Tuesday, July 4, 2017

Economy: Why Are So Many Art Galleries Closing?

(Drivebycuriosity) - There is a lot talk about the fact that many art galleries are closing. Artnews published recently a long list of art dealers who had given up (artnews).  Some complain about high rents, "cut-throat-competition" between galleries and an allegedly weak market for art.  Jimi Dams, owner of gallery Envoy Enterprises on New York`s Lower East Side which will shut down  in August, declares "the reason for my decision is simple….  it is not fun anymore" (envoy). Dams claims "the art industry has developed into an uninteresting, boring entity".

I beg to disagree. I find the art industry still fascinating. But I think that there are too many art galleries and there is not enough interesting new art for all of them. Alone in my neighborhood, New York´s Lower East Side, have been about 130 art galleries. They had on average about 10 exhibitions each annually, that makes more than 1,000 shows alone on the Lower East Side. And there are the galleries in Chelsea, Soho, Tribeca, Midtown, Uptown, Brooklyn and Queens. I assume that New York alone has more than 2,000 art shows annually, in competition with Los Angeles, London, Paris, Hong Kong and many other places. I doubt that there is enough attractive new art work to fill all the shows.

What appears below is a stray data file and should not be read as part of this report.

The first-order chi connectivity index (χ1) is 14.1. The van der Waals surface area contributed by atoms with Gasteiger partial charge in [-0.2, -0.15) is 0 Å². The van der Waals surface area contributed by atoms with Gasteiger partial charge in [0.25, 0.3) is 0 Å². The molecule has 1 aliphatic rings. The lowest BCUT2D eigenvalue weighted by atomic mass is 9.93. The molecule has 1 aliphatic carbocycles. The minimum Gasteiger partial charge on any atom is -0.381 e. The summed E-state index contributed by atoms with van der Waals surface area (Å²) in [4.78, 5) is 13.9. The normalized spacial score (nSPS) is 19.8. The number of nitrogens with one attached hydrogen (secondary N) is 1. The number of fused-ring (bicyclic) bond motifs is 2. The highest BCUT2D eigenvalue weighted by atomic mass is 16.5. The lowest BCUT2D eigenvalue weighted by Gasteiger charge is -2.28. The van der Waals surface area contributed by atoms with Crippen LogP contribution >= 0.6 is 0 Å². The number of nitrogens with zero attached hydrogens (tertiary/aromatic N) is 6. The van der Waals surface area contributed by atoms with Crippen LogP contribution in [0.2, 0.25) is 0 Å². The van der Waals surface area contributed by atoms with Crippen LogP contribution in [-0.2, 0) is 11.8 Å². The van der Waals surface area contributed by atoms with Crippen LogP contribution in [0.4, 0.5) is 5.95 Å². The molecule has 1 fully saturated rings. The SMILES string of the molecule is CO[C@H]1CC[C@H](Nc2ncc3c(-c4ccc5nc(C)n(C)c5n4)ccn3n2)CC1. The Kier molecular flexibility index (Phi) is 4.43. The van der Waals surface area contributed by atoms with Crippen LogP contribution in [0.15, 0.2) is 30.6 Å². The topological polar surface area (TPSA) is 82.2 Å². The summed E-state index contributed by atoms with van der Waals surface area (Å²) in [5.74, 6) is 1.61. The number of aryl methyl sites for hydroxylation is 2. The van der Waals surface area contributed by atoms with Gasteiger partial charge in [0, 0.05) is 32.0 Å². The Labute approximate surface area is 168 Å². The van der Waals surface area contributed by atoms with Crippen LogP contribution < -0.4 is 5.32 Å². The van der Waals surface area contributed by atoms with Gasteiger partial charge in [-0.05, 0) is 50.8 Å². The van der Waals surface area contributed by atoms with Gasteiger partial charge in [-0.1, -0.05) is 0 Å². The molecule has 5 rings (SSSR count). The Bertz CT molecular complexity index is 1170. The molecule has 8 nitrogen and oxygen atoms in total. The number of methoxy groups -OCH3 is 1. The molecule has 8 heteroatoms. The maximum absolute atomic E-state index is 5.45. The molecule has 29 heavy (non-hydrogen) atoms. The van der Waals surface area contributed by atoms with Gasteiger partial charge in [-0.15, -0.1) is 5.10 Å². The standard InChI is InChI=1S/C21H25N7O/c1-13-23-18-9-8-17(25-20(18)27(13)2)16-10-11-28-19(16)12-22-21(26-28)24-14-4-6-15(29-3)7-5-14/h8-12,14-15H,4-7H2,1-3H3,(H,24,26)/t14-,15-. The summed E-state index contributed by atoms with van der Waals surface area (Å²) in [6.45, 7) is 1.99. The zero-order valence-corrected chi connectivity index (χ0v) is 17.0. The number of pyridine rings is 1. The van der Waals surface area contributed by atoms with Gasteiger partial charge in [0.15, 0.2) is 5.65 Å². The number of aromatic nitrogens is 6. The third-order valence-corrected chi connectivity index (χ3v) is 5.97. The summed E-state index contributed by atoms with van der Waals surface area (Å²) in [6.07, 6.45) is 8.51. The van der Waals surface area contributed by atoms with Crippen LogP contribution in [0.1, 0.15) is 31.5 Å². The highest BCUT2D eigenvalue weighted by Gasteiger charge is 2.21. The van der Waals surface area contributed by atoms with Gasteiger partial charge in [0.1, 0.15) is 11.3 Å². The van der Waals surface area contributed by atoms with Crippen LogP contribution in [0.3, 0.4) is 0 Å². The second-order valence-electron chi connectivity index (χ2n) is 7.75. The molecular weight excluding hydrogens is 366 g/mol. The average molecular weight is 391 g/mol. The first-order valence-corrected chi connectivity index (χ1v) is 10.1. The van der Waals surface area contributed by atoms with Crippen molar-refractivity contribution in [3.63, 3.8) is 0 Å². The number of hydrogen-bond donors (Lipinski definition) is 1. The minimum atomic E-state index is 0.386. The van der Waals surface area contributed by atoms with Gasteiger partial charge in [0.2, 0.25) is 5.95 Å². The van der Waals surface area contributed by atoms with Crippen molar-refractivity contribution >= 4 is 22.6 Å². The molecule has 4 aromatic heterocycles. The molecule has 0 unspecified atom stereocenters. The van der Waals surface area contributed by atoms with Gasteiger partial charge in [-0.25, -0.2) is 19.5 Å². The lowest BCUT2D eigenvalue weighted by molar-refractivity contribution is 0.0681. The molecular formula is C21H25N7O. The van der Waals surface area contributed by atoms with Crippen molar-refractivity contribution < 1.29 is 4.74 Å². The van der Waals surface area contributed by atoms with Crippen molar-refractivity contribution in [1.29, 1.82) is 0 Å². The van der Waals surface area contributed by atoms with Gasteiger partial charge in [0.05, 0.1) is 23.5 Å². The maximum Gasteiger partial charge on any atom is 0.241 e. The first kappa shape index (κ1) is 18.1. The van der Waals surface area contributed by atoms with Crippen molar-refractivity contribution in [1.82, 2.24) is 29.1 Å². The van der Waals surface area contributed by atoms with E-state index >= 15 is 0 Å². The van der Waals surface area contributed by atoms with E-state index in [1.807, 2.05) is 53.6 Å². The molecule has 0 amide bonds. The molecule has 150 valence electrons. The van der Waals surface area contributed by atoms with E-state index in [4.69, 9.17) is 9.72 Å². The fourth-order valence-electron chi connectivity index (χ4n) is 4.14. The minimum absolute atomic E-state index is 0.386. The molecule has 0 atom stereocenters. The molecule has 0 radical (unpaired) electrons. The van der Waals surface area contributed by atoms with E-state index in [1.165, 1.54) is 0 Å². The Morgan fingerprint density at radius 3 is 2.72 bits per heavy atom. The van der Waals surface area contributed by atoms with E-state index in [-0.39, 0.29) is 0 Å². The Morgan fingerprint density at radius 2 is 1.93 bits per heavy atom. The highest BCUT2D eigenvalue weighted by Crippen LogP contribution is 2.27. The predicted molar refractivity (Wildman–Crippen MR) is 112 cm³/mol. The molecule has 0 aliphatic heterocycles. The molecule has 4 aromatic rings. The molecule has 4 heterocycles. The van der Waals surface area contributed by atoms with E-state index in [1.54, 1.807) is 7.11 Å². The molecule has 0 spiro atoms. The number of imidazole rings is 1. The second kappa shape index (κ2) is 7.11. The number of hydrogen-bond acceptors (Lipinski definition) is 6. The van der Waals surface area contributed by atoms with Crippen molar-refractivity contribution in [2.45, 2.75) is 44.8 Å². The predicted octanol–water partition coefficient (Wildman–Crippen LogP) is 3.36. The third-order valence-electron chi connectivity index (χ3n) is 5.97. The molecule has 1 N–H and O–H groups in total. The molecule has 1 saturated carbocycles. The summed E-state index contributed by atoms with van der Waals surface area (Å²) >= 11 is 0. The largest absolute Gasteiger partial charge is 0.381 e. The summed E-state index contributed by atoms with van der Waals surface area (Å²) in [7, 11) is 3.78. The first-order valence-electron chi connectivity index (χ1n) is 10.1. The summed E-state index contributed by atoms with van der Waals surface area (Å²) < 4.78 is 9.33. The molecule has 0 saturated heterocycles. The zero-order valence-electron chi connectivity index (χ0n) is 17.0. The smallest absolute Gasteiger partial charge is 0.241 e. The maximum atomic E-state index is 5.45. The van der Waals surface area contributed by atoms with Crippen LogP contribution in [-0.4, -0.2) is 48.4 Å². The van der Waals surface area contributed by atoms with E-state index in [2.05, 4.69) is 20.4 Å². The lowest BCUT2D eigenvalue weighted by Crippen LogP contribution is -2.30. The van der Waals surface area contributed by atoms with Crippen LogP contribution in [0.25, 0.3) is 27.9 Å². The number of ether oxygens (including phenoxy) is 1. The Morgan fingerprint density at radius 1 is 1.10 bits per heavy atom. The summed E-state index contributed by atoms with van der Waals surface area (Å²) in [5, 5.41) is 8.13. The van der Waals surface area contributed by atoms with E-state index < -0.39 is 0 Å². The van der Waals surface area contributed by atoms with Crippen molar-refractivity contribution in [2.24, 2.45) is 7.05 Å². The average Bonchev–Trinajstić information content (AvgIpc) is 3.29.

I frequently visit art galleries and report about their exhibitions. Alone this year I have been reporting about 21 gallery shows in Manhattan. But I have visited even more galleries and in many cases I got disappointed. Many times I spotted just mediocre & boring works which didn`t deserve a blog post. Not every one who calls herself an artist is a Rothko or a Francis Bacon. Often I see just variations of overused ideas. I don`t think that the whole market "is uninteresting & boring", but unfortunately many exhibition pieces are. So, on average I reported just about one out of 4 visited galleries and I wondered why the rest could exist.

I believe that the lamented spree of art gallery closings is just part of a healthy consolidation. It looks like that the art market in general is rising again - as the recent art auctions in New York & London demonstrate. The demand for attractive art works is growing. In Manhattan I can see many new tenement towers which hundreds of flats which cost some millions each. Their owners may need to fill their walls with impressive paintings. Globally wealth is growing - and so is the demand for art.

PS The images here are from the above mentioned gallery Envoy Enterprises (envoy). 

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